Voting Rights Act

It seems that there might be a bill to strengthen the part of the Voting Rights Act that the Supreme Court got rid of:

It’s rare that you can get Reps. Jim Sensenbrenner (R-Wis.) and John Conyers (D-Mich.) to agree on much of anything. The former, after all, introduced the USA PATRIOT Act to the House, and sponsored H.R. 4437, the House-passed bill that would have made “illegal presence” of immigrants a felony, and which prompted huge protests by immigration activists across the country. Conyers, by contrast, is a liberal stalwart who has championed Medicare-for-all and a public jobs program for the unemployed.

But the two, along with Sen. Patrick Leahy (D-Vt.), are introducing legislation they co-wrote to strengthen the Voting Rights Act. The act’s “pre-clearance” process was substantially weakened by a Supreme Court case this last spring. The new bill doesn’t roll back all of that ruling, but it does expand pre-clearance and add other protections currently lacking in the act.

Ari Berman has a summary of what it does (this is just the intro to the summary, click on the link to see the full summary):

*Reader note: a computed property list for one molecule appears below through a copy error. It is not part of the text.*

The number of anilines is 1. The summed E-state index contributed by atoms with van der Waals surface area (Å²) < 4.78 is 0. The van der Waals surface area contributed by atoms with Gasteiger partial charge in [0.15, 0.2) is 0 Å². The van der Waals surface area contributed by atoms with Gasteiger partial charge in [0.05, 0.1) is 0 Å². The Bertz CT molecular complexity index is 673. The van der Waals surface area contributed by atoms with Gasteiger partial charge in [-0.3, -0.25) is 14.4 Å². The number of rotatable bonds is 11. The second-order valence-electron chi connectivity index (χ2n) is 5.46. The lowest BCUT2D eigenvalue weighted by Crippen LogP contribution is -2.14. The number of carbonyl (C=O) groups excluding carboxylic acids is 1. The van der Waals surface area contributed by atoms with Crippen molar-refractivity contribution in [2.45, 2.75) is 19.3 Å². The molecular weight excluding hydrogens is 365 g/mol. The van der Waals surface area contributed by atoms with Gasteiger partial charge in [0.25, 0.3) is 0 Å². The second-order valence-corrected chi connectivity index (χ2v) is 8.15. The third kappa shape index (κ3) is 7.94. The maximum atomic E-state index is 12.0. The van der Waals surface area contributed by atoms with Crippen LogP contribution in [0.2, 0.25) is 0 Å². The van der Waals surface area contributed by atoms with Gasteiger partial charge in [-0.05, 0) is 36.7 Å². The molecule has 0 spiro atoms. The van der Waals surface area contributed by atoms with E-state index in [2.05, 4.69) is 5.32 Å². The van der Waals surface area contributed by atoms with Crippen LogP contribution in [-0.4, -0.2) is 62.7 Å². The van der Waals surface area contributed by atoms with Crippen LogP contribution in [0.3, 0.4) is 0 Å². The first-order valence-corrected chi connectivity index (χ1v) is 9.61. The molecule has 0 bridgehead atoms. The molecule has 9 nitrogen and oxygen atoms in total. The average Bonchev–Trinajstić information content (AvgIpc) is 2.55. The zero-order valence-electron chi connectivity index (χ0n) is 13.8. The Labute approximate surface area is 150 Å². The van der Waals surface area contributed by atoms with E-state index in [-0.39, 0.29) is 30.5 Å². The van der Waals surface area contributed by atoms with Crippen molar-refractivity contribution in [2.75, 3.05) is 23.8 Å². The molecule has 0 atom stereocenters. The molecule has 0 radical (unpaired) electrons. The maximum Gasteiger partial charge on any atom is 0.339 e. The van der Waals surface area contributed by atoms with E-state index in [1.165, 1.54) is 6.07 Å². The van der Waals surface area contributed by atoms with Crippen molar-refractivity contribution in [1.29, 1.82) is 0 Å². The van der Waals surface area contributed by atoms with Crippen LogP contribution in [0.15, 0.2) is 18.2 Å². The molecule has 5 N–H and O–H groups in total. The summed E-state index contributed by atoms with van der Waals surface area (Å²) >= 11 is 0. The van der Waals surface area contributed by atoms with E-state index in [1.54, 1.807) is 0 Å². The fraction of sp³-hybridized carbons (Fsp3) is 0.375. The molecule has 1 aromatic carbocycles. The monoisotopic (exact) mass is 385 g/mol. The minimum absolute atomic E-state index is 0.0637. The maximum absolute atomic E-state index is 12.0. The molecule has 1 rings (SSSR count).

1: The legislation draws a new coverage formula for Section 4, thereby resurrecting Section 5. States with five violations of federal law to their voting changes over the past fifteen years will have to submit future election changes for federal approval.

2: The legislation strengthens Section 3 of the VRA, which has been described as the Act’s “secret weapon.”

3: The legislation mandates that jurisdictions in all fifty states have to provide notice in the local media and online of any election procedures related to redistricting changes within 180 days of a federal election and the moving of a polling place.

4: The legislation makes it easier to seek a preliminary injunction against a potentially discriminatory voting law.

5: The legislation reaffirms that the attorney general can send federal observers to monitor elections in states subject to Section 4 and expands the AG’s authority to send observers to jurisdictions with a history of discriminating against language minority groups, which includes parts of twenty-five states.

Rick Hasen, of course, something to say about the bill: his initial thoughts are here; he puts together links here.

Anything that cracks down on measures to make it harder to vote is a good thing, so I’m pleasantly surprised that Senator Sensenbrenner is co-sponsoring this (perhaps I shouldn’t be, he did help the reauthorization of the VRA pass in 2006). It remains to be seen if this can pass the House (you can see what it might be a problem here).

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